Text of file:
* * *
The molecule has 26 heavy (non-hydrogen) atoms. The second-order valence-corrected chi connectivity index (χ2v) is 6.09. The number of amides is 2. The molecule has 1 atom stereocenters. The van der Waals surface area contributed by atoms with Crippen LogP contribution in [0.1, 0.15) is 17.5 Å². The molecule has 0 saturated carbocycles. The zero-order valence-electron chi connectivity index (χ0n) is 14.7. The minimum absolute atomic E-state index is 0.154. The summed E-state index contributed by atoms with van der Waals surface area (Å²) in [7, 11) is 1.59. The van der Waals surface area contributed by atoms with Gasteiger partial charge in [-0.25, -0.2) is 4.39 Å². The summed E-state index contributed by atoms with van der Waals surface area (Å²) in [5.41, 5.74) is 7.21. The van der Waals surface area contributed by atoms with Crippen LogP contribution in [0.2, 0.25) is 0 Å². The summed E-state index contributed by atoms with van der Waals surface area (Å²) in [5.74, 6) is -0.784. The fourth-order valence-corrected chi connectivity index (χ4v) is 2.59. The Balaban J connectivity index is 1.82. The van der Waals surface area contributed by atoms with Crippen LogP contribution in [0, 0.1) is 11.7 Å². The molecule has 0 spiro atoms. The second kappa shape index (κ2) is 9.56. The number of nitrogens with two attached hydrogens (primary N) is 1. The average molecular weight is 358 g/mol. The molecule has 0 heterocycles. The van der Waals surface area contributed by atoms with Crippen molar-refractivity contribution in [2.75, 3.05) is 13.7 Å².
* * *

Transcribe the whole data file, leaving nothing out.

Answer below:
The molecule has 26 heavy (non-hydrogen) atoms. The second-order valence-corrected chi connectivity index (χ2v) is 6.09. The number of amides is 2. The molecule has 1 atom stereocenters. The van der Waals surface area contributed by atoms with Crippen LogP contribution in [0.1, 0.15) is 17.5 Å². The molecule has 0 saturated carbocycles. The zero-order valence-electron chi connectivity index (χ0n) is 14.7. The minimum absolute atomic E-state index is 0.154. The summed E-state index contributed by atoms with van der Waals surface area (Å²) in [7, 11) is 1.59. The van der Waals surface area contributed by atoms with Gasteiger partial charge in [-0.25, -0.2) is 4.39 Å². The summed E-state index contributed by atoms with van der Waals surface area (Å²) in [5.41, 5.74) is 7.21. The van der Waals surface area contributed by atoms with Crippen LogP contribution in [0.2, 0.25) is 0 Å². The summed E-state index contributed by atoms with van der Waals surface area (Å²) in [5.74, 6) is -0.784. The fourth-order valence-corrected chi connectivity index (χ4v) is 2.59. The Balaban J connectivity index is 1.82. The van der Waals surface area contributed by atoms with Crippen LogP contribution in [0, 0.1) is 11.7 Å². The molecule has 0 spiro atoms. The second kappa shape index (κ2) is 9.56. The number of nitrogens with two attached hydrogens (primary N) is 1. The average molecular weight is 358 g/mol. The molecule has 0 heterocycles. The van der Waals surface area contributed by atoms with Crippen molar-refractivity contribution in [2.75, 3.05) is 13.7 Å².